sry, my sarcasm detector was on leave 😉

          • SunGod 6 years ago

            Truly the best form of humour isn’t it. And in the right hands, it can also be a deadly weapon…


    • nakedChimp 6 years ago

      Dude.. so they get from 100% FF to 60% with this with the option of taking algae sourced diesel and have that 60% potentially go down to 0%.

      The big picture here is they will rely for 40% of their power generation on wind alone.. that’s bold and in stark contrast to what is being touted as ‘not possible’.

      Some years down, if the bio-diesel thing doesn’t work out they can still add PV (which probably wasn’t an economic option when they planned this 6 years ago) and some bigger+cheaper battery backup that won’t just last a couple of minutes (currently probably some 0.3-0.4kWh of NiCd SAFT batteries, which must be expensive) as per information from here:

  2. Marka 6 years ago

    Any reason why they are using such small turbines? 900kw is tiny by today’s standards

    • nakedChimp 6 years ago

      Planned 5-6 years back, would explain this..

      The battery is also just for smoothing out ripples.. NiCd based from SAFT. Over at cleantechnica I posted links to the same article as someone else found the 6MWh capacity to be flawed mathmeatics and I aggree. Even with Lead Acid this bank can’t be much bigger than 0.3-0.4MWh to deliver 3MW for 2mins and then they rely on the back-up diesels to bridge the gap.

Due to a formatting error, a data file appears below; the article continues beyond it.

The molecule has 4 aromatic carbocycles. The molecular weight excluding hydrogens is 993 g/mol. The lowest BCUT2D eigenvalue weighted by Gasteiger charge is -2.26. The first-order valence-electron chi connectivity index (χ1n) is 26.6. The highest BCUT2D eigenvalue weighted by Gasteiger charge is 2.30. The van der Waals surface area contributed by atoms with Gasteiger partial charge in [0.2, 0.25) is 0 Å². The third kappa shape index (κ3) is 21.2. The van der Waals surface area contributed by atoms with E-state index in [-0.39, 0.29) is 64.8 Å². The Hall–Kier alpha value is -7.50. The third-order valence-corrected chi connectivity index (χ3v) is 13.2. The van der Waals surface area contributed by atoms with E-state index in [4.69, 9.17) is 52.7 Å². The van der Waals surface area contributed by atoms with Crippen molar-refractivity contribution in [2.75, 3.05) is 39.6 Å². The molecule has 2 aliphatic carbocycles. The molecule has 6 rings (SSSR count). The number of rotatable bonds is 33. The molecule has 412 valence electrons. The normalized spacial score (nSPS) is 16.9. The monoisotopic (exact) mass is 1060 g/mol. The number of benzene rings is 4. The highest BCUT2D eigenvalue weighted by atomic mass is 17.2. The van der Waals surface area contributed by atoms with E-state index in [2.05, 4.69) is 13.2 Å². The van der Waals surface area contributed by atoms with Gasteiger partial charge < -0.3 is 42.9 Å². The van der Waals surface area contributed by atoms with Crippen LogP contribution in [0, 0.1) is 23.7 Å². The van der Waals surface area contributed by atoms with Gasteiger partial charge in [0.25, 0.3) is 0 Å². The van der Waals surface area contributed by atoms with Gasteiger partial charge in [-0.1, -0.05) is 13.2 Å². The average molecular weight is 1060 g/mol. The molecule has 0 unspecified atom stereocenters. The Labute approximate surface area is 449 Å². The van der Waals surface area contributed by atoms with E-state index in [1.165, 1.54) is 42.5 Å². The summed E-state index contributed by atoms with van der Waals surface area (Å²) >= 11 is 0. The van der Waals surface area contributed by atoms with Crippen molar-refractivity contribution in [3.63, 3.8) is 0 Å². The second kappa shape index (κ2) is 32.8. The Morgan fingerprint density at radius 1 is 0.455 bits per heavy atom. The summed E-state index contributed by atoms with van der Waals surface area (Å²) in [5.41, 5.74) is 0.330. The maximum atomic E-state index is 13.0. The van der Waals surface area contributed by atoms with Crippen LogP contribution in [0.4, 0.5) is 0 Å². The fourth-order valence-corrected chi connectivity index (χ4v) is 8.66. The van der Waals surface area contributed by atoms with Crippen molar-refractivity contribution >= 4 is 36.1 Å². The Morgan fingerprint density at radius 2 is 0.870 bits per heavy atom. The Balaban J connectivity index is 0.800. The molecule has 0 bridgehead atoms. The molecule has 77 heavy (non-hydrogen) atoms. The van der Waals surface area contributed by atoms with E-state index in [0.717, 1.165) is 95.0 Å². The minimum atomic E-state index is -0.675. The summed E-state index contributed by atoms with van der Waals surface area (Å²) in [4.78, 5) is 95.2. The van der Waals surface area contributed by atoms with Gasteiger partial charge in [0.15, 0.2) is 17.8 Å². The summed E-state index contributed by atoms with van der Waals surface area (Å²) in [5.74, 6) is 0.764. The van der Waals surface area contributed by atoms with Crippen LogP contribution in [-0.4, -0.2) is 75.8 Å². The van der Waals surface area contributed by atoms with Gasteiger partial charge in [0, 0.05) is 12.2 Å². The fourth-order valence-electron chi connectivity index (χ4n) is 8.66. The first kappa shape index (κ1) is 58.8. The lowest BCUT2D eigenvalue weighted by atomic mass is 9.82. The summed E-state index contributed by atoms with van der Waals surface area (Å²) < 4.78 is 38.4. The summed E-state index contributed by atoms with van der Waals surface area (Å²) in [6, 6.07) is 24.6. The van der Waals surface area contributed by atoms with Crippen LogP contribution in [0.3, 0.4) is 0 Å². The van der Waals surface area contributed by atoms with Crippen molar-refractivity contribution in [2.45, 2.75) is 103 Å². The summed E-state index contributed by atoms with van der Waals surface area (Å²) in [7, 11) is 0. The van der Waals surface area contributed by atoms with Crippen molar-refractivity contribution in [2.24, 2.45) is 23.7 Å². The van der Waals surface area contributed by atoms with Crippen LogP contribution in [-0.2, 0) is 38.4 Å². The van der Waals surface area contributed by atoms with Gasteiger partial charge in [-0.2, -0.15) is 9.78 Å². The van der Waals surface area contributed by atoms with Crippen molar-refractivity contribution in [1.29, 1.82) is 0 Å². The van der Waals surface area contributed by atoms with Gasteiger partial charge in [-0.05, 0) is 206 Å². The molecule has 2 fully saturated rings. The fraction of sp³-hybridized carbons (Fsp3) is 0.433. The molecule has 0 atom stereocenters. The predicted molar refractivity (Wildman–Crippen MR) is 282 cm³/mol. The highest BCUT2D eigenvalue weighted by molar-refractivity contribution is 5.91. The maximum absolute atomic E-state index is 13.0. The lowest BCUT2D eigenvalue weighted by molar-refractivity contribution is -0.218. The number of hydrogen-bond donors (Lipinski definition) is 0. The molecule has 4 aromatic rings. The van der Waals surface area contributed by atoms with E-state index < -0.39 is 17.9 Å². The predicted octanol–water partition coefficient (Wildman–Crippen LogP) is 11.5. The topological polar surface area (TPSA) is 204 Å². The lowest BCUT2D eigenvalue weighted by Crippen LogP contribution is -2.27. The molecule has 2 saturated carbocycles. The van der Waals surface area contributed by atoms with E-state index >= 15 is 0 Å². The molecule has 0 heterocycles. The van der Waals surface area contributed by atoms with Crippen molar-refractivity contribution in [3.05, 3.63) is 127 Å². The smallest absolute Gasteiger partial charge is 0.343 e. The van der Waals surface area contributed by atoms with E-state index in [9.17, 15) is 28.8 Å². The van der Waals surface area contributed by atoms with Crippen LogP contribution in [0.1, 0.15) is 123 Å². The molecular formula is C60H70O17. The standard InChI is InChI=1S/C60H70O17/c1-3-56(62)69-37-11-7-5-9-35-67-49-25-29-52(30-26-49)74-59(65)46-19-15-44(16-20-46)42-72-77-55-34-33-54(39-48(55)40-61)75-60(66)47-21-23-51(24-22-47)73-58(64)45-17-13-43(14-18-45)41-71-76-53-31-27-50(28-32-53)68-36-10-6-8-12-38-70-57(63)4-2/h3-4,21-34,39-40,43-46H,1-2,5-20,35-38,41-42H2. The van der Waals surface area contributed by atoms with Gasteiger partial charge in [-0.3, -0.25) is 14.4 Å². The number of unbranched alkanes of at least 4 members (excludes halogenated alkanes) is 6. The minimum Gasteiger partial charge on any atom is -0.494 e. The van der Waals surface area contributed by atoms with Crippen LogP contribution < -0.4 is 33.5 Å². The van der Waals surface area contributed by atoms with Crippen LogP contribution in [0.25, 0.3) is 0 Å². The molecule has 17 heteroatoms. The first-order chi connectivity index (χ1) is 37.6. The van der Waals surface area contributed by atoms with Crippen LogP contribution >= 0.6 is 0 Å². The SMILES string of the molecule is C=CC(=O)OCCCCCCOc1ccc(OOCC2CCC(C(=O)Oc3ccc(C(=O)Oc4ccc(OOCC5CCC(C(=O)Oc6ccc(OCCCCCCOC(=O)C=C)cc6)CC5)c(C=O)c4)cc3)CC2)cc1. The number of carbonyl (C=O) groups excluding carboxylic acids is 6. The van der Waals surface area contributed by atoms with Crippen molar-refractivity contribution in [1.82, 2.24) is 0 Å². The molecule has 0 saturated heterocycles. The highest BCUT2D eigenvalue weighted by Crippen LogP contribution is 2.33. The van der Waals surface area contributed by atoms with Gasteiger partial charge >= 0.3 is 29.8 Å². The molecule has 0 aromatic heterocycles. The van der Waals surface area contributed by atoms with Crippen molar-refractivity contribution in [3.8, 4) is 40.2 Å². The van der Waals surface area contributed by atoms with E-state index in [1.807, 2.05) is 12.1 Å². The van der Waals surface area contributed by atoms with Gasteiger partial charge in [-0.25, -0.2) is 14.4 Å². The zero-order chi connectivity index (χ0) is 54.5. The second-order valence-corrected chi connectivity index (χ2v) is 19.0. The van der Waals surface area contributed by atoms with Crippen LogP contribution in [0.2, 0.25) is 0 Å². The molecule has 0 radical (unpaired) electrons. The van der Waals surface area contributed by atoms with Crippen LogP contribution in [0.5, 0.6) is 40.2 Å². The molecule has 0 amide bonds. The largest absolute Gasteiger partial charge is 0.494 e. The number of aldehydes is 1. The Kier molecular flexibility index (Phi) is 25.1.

The important take-away here should be nearly 50% of the grid relying on wind power and the remainder being (bio)diesel generation.
      I bet a couple of years down the road they will add a big bunch of solar and diurnal battery storage to not have to mess around with the algae 😉

  3. Lars Lohmann 6 years ago

    Wonder why Solar PV was not mentioned? Perhaps used on residential/commercial rooftops, whereas the Windpower, battery storage and back-up bio diesel form the centralised energy supply system. Also no mention of energy efficiency measures.